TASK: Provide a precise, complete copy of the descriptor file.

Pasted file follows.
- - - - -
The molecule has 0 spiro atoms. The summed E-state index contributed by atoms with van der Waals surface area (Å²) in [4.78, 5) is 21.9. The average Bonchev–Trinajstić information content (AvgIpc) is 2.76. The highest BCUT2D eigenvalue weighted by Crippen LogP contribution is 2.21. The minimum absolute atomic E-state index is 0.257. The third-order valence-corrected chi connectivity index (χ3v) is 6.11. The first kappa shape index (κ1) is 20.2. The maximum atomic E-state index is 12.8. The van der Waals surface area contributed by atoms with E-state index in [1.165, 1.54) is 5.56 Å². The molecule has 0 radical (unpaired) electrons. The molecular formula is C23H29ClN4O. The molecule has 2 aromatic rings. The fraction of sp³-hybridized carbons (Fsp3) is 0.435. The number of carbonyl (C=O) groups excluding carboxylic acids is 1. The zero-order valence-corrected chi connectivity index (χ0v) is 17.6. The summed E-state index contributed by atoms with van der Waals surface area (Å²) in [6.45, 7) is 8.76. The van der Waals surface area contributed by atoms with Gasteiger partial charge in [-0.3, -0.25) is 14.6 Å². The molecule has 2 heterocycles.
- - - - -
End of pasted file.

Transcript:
The molecule has 0 spiro atoms. The summed E-state index contributed by atoms with van der Waals surface area (Å²) in [4.78, 5) is 21.9. The average Bonchev–Trinajstić information content (AvgIpc) is 2.76. The highest BCUT2D eigenvalue weighted by Crippen LogP contribution is 2.21. The minimum absolute atomic E-state index is 0.257. The third-order valence-corrected chi connectivity index (χ3v) is 6.11. The first kappa shape index (κ1) is 20.2. The maximum atomic E-state index is 12.8. The van der Waals surface area contributed by atoms with E-state index in [1.165, 1.54) is 5.56 Å². The molecule has 0 radical (unpaired) electrons. The molecular formula is C23H29ClN4O. The molecule has 2 aromatic rings. The fraction of sp³-hybridized carbons (Fsp3) is 0.435. The number of carbonyl (C=O) groups excluding carboxylic acids is 1. The zero-order valence-corrected chi connectivity index (χ0v) is 17.6. The summed E-state index contributed by atoms with van der Waals surface area (Å²) in [6.45, 7) is 8.76. The van der Waals surface area contributed by atoms with Gasteiger partial charge in [-0.3, -0.25) is 14.6 Å². The molecule has 2 heterocycles.